Discovering the Temple of Isis
The Egyptian cults in Pompeii took place publicly, in the temple, and in private, inside small temples called “Larari”, created in the houses.
The most important public building for the Egyptian cults had to be the Temple of Isis. The temple is located in the so-called theater district, an area strongly characterized by the erection of various cultural buildings, inspired by Hellenistic models.
Its discovery, happened in the 1764, dates back to the first phase of the excavations. The diggers did not know to be in front of the one of Pompei worship that showcased a complete decoration, thanks to the restoration that had been made after the earthquake of 62 AD. At the time of the eruption in 79 AD, the Temple of Isis was in fact the only public building to be completely restored.
Accordance with the practice of the time, after the discovery, figurative paintings were removed and placed in the Museum of Portici and can still be seen at the National Museum of Naples, in a recently set-up that allows you to get an idea of the original arrangement on the walls of the various rooms.
The Temple of Isis dates back to the second century B.C. but the current system is due, however, to the period subsequent to the restructuring made after the earthquake of the 62 A.D. An inscription surmounting the entrance to the temple reads it:
“N(umerius) Popidius N(umeri) f(ilius) Celsinus aedem Isidis terrae motu conlapsam a fundamento p(equnia) s(ua) restituit; hunc decuriones ob liberalitatem, cum esset annorum sexs, ordini suo gratis adlegerunt”.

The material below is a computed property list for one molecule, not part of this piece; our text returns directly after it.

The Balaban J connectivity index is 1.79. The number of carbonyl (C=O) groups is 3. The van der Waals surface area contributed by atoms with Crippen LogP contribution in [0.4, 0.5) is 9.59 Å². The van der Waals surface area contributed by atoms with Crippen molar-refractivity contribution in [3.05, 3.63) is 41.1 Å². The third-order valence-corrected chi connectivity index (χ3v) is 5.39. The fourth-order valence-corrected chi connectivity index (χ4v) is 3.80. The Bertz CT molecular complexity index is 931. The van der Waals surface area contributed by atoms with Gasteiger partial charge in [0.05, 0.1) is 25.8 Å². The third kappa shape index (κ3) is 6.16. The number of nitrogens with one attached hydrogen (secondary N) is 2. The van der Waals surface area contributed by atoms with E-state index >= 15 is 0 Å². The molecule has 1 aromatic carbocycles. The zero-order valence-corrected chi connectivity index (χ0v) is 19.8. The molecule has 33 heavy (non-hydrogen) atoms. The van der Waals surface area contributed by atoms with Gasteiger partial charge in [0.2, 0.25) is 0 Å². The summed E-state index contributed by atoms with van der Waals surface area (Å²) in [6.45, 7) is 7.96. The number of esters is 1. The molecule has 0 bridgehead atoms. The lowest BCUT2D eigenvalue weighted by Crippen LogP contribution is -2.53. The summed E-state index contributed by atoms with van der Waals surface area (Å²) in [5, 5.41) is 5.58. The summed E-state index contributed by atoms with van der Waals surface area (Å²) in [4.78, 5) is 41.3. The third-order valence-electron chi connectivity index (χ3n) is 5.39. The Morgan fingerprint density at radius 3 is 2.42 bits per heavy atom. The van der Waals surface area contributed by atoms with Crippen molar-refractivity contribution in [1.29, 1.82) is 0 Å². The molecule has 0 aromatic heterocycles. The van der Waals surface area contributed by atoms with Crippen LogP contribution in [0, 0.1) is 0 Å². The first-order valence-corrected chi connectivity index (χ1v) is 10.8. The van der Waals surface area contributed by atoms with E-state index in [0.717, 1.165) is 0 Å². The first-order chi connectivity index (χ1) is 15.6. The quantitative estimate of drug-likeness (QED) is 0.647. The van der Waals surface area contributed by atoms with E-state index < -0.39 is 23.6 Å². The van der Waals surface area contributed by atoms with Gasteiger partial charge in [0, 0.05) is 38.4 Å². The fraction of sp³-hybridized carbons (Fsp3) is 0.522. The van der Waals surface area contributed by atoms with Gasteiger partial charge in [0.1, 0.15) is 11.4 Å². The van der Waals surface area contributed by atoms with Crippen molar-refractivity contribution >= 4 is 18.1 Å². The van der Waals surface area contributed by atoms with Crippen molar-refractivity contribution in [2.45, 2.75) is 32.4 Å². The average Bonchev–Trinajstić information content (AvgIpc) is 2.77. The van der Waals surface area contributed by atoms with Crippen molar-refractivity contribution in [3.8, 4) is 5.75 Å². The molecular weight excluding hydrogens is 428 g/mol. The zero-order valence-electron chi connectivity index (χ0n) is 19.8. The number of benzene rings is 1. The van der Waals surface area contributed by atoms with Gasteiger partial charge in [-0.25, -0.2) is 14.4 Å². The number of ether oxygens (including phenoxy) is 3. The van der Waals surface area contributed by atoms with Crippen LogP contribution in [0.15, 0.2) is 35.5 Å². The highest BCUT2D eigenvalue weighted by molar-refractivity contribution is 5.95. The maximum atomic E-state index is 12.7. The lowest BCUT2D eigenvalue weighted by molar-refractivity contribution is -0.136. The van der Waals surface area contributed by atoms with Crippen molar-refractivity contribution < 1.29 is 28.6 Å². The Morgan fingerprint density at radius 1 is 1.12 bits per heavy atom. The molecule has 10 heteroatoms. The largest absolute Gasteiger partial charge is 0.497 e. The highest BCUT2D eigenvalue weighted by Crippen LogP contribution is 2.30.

“Numerio Popidio Celsinus, son of Numerio, rebuilt from the ground up, at his own expense, the Temple of Isis, which collapsed in the earthquake. For his munificence the settlers, even though he was only six, admitted him to their order for free”.
But, what about how it is made? A porticoed courtyard, with stuccoed Corinthian columns, hosts the temple on a podium in its center, built at the end of the 2nd cent. BC and rebuilt in opus latericium immediately after the earthquake in 62 AD by N. Popidius Ampliatus, who gave credit for it to his son Celsinus to advance the latter's political career. The front steps lead to the pronaos, with four columns in front and two on the sides, and two side niches that held statues of Anubis and Harpokrates, Egyptian divinities related to the cult of Isis. At the back, in the wide cell, was the base for the religious statues, perhaps including the one of Isis found in the portico. Various service and worship rooms open along the portico, while the inside contains a well in the northeast corner, the purgatorium (fenced area with water basin used in purification rites), and altars. Rich sculptural, stucco and 'fourth style' painted plaster decorations abounded, detached during the excavation years (1764-1766) and now at the Naples Museum.
Come to Pompeii to discover the wonders of this beautiful temple! Take a tour of Pompeii with us and time travel to the past! Start by viewing our tours here. Or call our Pompeii office at +39 081 1877 7006.
Staff at Flashback Journey to Pompeii. Our goal is to bring you up-to-date information on events, continuing archeological excavations and more on Pompeii.